Now that you have completed configuring your environment for Spark, you can start a master server.
i. In the terminal, type:
ii. To view the Spark Web user interface, open a web browser and enter the localhost IP address on port 8080.
The page shows your Spark URL, status information for workers, hardware resource utilization, etc.
The URL for Spark Master is the name of your device on port 8080. In our case, this is ubuntu1:8080. So, there are three possible ways to load Spark Master’s Web UI:
6. How To Start Spark Slave Server (Start a Worker Process) ?
In this single-server, standalone setup, we will start one slave server along with the master server.
i. To do so, run the following command in this format:
The master in the command can be an IP or hostname.
In our case it is ubuntu1:
Now that a worker is up and running, if you reload Spark Master’s Web UI, you should see it on the list.
7. How to Specify Resource Allocation for Workers ?
The default setting when starting a worker on a machine is to use all available CPU cores. You can specify the number of cores by passing the -c flag to the start-slave command.
For example, to start a worker and assign only one CPU core to it, enter this command:
start-slave.sh -c 1 spark://ubuntu1:7077
Reload Spark Master's Web UI to confirm the worker’s configuration.
Similarly, you can assign a specific amount of memory when starting a worker. The default setting is to use whatever amount of RAM your machine has, minus 1GB.
To start a worker and assign it a specific amount of memory, add the -m option and a number. For gigabytes, use G and for megabytes, use M.
For example, to start a worker with 512MB of memory, enter this command:
start-slave.sh -m 512M spark://ubuntu1:7077
Reload the Spark Master Web UI to view the worker’s status and confirm the configuration.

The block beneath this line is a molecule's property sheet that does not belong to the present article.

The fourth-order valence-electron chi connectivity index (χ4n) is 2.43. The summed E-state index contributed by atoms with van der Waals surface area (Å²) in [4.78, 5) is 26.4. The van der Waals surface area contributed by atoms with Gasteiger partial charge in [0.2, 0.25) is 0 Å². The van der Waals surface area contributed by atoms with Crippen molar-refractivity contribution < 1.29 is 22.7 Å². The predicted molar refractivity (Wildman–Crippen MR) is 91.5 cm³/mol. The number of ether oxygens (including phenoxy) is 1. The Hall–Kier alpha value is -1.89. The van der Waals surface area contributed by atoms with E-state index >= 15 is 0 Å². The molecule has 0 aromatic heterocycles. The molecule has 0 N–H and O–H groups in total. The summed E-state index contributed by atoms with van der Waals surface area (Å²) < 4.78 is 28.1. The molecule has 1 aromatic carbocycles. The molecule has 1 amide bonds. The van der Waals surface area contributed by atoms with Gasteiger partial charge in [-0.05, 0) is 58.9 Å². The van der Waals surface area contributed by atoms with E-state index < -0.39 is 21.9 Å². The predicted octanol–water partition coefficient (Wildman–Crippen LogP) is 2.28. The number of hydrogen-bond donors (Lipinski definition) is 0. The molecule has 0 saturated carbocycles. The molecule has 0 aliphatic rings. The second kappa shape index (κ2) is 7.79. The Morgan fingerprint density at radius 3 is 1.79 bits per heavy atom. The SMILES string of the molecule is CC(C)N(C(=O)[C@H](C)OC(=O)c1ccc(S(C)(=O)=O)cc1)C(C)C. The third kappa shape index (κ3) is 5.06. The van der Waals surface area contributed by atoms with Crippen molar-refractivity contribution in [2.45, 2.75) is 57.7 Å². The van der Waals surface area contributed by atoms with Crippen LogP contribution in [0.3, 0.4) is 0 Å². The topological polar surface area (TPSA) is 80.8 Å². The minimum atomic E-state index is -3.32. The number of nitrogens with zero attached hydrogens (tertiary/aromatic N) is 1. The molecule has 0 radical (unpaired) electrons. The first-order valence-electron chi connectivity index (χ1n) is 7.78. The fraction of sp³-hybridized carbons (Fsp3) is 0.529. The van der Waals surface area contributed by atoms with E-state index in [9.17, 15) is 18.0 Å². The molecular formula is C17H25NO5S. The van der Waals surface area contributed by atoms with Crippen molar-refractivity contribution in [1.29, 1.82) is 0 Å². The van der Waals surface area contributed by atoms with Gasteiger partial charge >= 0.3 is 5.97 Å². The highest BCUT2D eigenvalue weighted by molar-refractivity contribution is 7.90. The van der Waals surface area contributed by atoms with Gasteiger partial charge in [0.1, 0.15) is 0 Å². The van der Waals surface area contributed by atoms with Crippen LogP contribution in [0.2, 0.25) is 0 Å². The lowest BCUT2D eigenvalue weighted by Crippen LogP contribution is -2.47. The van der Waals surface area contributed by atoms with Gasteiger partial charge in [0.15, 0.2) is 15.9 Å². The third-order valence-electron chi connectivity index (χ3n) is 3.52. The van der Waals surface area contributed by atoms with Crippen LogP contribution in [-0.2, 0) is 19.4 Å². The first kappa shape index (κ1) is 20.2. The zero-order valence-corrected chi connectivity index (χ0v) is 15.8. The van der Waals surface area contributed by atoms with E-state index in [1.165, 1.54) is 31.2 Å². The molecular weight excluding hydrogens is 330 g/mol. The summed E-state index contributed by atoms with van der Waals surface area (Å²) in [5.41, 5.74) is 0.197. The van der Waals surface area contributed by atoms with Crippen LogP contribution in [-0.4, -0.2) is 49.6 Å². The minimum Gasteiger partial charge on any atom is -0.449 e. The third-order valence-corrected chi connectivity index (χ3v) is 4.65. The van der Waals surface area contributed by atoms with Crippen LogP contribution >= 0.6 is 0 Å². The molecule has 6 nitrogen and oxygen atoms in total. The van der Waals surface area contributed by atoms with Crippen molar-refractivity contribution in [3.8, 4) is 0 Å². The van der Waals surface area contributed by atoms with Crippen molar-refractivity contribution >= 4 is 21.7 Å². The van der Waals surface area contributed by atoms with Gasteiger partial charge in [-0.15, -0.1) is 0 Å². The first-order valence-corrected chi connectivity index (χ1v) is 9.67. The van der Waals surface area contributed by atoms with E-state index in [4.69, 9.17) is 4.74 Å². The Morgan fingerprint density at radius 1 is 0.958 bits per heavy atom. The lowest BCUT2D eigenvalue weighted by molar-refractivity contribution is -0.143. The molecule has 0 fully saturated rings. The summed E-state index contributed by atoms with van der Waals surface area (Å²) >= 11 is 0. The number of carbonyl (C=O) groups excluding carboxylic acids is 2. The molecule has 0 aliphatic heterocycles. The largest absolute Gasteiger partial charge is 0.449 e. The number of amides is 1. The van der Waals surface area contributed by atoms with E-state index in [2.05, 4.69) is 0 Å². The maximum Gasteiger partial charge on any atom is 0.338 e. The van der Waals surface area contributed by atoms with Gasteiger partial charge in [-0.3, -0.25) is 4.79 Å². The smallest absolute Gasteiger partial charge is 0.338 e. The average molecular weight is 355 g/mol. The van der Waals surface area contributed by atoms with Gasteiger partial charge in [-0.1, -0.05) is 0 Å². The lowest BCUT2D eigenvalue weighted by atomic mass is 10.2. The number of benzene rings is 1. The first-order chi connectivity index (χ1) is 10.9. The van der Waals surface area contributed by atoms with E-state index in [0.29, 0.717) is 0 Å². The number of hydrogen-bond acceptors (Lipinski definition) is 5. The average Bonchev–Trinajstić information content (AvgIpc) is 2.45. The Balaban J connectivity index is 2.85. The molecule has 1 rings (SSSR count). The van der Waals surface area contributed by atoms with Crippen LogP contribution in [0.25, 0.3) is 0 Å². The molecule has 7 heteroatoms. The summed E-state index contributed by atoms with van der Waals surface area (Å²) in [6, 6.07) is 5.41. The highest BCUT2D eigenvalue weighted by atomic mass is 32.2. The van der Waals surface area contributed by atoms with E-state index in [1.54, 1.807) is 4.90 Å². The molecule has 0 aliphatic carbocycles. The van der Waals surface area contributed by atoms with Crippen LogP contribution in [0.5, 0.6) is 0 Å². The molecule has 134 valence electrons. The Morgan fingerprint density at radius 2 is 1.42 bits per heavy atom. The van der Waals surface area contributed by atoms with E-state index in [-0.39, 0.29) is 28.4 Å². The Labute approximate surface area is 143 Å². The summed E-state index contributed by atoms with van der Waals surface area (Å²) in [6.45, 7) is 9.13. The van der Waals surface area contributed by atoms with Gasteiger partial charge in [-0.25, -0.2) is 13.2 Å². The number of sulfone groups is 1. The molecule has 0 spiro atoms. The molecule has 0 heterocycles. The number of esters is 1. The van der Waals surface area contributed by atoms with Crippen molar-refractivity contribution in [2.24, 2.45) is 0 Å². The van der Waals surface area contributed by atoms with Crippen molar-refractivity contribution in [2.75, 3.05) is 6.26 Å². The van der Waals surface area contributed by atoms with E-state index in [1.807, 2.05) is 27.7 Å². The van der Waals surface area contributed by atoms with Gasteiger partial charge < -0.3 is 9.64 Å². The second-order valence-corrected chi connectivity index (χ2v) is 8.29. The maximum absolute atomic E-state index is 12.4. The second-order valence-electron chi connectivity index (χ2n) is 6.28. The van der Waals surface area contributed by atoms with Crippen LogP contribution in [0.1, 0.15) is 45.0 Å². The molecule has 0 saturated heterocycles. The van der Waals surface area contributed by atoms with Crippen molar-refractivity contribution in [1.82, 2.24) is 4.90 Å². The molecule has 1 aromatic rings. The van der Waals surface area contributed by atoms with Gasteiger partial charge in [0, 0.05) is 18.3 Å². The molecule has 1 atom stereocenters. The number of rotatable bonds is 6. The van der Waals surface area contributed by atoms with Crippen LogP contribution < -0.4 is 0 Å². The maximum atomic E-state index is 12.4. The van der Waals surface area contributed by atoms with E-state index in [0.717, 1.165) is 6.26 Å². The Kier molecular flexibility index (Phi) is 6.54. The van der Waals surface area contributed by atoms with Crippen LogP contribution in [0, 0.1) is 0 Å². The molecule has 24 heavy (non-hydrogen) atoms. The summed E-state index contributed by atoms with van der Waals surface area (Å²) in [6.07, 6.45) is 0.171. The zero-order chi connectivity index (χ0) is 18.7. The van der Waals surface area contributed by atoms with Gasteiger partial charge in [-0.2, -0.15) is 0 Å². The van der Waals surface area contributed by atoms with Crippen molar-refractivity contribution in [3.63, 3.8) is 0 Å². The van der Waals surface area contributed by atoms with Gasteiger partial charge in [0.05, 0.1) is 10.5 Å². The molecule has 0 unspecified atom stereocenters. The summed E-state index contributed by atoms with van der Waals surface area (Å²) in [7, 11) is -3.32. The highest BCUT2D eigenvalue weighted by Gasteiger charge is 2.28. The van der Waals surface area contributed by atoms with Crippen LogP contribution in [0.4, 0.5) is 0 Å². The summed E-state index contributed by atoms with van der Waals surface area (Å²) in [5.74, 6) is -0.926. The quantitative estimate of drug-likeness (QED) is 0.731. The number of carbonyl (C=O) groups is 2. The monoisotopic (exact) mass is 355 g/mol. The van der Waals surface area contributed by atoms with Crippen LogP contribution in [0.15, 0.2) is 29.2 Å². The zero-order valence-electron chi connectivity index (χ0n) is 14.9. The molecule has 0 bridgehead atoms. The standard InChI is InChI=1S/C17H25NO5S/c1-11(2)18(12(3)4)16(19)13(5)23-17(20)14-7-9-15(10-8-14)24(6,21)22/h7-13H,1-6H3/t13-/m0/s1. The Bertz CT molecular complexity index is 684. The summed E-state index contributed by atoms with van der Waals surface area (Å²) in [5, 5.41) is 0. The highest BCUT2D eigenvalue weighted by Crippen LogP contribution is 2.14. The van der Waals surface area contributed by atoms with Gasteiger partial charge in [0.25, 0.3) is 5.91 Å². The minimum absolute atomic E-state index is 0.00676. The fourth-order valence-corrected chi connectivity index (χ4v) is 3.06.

8. How to Test Spark Shell on Ubuntu ?
After you finish the configuration and start the master and slave server, test if the Spark shell works.
Load the shell by entering:
You should get a screen with notifications and Spark information. Scala is the default interface, so that shell loads when you run spark-shell.
Then Type :q and press Enter to exit Scala.
9. How To Test Python in Spark ?
If you do not want to use the default Scala interface, you can switch to Python.
Make sure you quit Scala and then run this command:
Towards the bottom, you will see the version of Python.
To exit this shell, type quit() and hit Enter.
Basic Commands to Start and Stop Master Server and Workers
Below are the basic commands for starting and stopping the Apache Spark master server and workers. Since this setup is only for one machine, the scripts you run default to the localhost.
To start a master server instance on the current machine, run the command we used earlier in the guide:
To stop the master instance started by executing the script above, run:
To stop a running worker process, enter this command:
You can start both master and server instances by using the start-all command:
Similarly, you can stop all instances by using the following command: